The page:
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Author Topic: Thrillpower Overload: the missing chapters  (Read 4753 times)

JOE SOAP

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Re: Thrillpower Overload: the missing chapters
« Reply #15 on: 11 December, 2016, 09:08:39 pm »

[1] Steve might be conflating the visual reference Wagner supplied to Bolland for Anderson's 2000ad debut appearance - in the very first Judge Death story - and her first solo strip - The Four Dark Judges - which was originally scheduled to appear in the aborted 1985 Dredd monthly.


Wasn't it originally fortnightly rather than monthly?





Leigh S

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Re: Thrillpower Overload: the missing chapters
« Reply #16 on: 11 December, 2016, 09:17:38 pm »
.
Thanks to the handsome and charismatic Roger Blake and Glyn Robinson-Byrne and their 2000ad Facebook Discussion Group (click to join) we can add some footnotes to Steve MacManus's excellent Mighty One tome (still available in all good stores).

An abridged version of Steve's generously detailed, warm and personable replies:


Quote
The visual reference that accompanied the script in which Anderson first appears (actually written for the Dredd dummy) [1] showed a woman in a black leather catsuit with a zip pulled halfway down, revealing an ample sized bosom.



https://www.facebook.com/groups/2000adDiscussion/permalink/1544855875675611/


[1] Steve might be conflating the visual reference Wagner supplied to Bolland for Anderson's 2000ad debut appearance - in the very first Judge Death story - and her first solo strip - The Four Dark Judges - which was originally scheduled to appear in the aborted 1985 Dredd monthly.

Obviously, the only visual reference Brett Ewins would have needed for The Four Dark Judges was Bolland's previous strips.

From, erm... memory, that's it...very vague memory,  isn't there a panel in the Four  Dark Judges episode of Anderson doing up her uniform? So the error on Mac1 part might be the talk of it being her debut...

Actually, it is just a misreading I think - no error on Mac1s part:  When Anderson first appears in that strip, rather than her first appearance ever

(Page 2 bottom left, so near enough when she first appears)

Frank

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Re: Thrillpower Overload: the missing chapters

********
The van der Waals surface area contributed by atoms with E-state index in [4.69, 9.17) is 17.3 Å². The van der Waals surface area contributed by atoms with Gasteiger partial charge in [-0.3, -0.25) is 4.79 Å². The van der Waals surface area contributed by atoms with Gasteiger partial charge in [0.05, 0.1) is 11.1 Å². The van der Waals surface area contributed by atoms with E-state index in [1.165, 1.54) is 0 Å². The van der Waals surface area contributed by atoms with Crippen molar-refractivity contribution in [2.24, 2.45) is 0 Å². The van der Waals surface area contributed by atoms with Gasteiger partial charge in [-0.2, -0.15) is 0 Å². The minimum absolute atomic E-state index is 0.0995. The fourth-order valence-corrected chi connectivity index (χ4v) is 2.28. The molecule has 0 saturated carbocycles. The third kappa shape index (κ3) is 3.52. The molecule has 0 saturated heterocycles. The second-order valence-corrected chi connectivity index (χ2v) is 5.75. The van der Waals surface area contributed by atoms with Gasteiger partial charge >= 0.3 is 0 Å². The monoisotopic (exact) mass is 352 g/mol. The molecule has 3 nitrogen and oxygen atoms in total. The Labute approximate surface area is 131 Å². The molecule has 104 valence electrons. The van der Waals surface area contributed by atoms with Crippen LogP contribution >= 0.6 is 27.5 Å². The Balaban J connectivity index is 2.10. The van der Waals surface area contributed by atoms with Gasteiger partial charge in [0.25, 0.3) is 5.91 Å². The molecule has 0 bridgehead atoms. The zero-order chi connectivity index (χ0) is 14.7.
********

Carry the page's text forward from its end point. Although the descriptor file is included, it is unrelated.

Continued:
« Reply #17 on: 11 December, 2016, 09:24:16 pm »
[1] Steve might be conflating the visual reference Wagner supplied to Bolland for Anderson's 2000ad debut appearance - in the very first Judge Death story - and her first solo strip - The Four Dark Judges - which was originally scheduled to appear in the aborted 1985 Dredd monthly[/size].

Wasn't it originally fortnightly rather than monthly?

You're right; Thrillpower Overload, p.99. I was thinking of the proposed adult 2000ad spin-off, Zarjaz.



JOE SOAP

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Re: Thrillpower Overload: the missing chapters
« Reply #18 on: 11 December, 2016, 09:25:54 pm »
I was thinking of the proposed adult 2000ad spin-off, Zarjaz.

Sounds too close to Razzle or Jizz.


Frank

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Re: Thrillpower Overload: the missing chapters
« Reply #19 on: 11 December, 2016, 09:31:35 pm »
I was thinking of the proposed adult 2000ad spin-off, Zarjaz.

Sounds too close to Razzle or Jizz.

They could have printed the visual reference for Anderson. In TPO, MacManus and Sanders are quoted as saying the fortnightly schedule and the price were among the reasons the Dredd comic was canned -

"Nobody's going to pay 35p for a comic!"



Frank

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Re: Thrillpower Overload: the missing chapters
« Reply #20 on: 17 December, 2016, 07:12:15 pm »
.



"WRITERS"

I initially thought that Strontium Dog image was from Rage, which would date the fantastic letterhead to just before the end of TB Grover's career, but the mention of Kaleb Daark places it before 1985.

According to Professor Google, Daark was a Wagner/Grant (and, presumably, Ewins) creation for Games Workshop. He only appeared in a couple of strips, due to a dispute over ownership of the character.

Fans of irony will want to cut out and keep the following quote: